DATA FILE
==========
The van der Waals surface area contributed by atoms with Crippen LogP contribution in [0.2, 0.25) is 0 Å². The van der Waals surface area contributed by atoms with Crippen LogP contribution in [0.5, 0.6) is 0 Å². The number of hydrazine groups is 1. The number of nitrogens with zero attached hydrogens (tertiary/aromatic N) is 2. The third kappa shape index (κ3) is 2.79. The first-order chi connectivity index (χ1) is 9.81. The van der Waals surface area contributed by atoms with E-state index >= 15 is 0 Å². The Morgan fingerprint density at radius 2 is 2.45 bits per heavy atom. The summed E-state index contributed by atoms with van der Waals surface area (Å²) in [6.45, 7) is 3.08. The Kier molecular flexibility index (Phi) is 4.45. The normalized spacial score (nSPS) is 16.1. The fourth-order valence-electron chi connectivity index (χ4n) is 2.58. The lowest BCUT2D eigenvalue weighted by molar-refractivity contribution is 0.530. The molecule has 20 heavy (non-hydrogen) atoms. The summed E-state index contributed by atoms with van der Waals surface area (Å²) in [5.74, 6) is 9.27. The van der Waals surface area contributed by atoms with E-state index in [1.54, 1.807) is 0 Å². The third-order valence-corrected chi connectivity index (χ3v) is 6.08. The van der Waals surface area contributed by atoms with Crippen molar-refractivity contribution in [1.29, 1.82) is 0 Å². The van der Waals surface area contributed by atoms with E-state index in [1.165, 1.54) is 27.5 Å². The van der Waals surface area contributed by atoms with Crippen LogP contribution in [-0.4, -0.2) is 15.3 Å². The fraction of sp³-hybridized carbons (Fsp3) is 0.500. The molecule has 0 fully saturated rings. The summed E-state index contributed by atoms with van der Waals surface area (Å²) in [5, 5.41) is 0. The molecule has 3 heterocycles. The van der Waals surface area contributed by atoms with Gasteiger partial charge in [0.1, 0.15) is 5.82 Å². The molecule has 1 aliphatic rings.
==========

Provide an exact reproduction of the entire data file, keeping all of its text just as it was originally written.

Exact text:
The van der Waals surface area contributed by atoms with Crippen LogP contribution in [0.2, 0.25) is 0 Å². The van der Waals surface area contributed by atoms with Crippen LogP contribution in [0.5, 0.6) is 0 Å². The number of hydrazine groups is 1. The number of nitrogens with zero attached hydrogens (tertiary/aromatic N) is 2. The third kappa shape index (κ3) is 2.79. The first-order chi connectivity index (χ1) is 9.81. The van der Waals surface area contributed by atoms with E-state index >= 15 is 0 Å². The Morgan fingerprint density at radius 2 is 2.45 bits per heavy atom. The summed E-state index contributed by atoms with van der Waals surface area (Å²) in [6.45, 7) is 3.08. The Kier molecular flexibility index (Phi) is 4.45. The normalized spacial score (nSPS) is 16.1. The fourth-order valence-electron chi connectivity index (χ4n) is 2.58. The lowest BCUT2D eigenvalue weighted by molar-refractivity contribution is 0.530. The molecule has 20 heavy (non-hydrogen) atoms. The summed E-state index contributed by atoms with van der Waals surface area (Å²) in [5.74, 6) is 9.27. The van der Waals surface area contributed by atoms with E-state index in [1.54, 1.807) is 0 Å². The third-order valence-corrected chi connectivity index (χ3v) is 6.08. The van der Waals surface area contributed by atoms with Crippen molar-refractivity contribution in [1.29, 1.82) is 0 Å². The van der Waals surface area contributed by atoms with E-state index in [1.165, 1.54) is 27.5 Å². The van der Waals surface area contributed by atoms with Crippen LogP contribution in [-0.4, -0.2) is 15.3 Å². The fraction of sp³-hybridized carbons (Fsp3) is 0.500. The molecule has 0 fully saturated rings. The summed E-state index contributed by atoms with van der Waals surface area (Å²) in [5, 5.41) is 0. The molecule has 3 heterocycles. The van der Waals surface area contributed by atoms with Gasteiger partial charge in [0.1, 0.15) is 5.82 Å². The molecule has 1 aliphatic rings.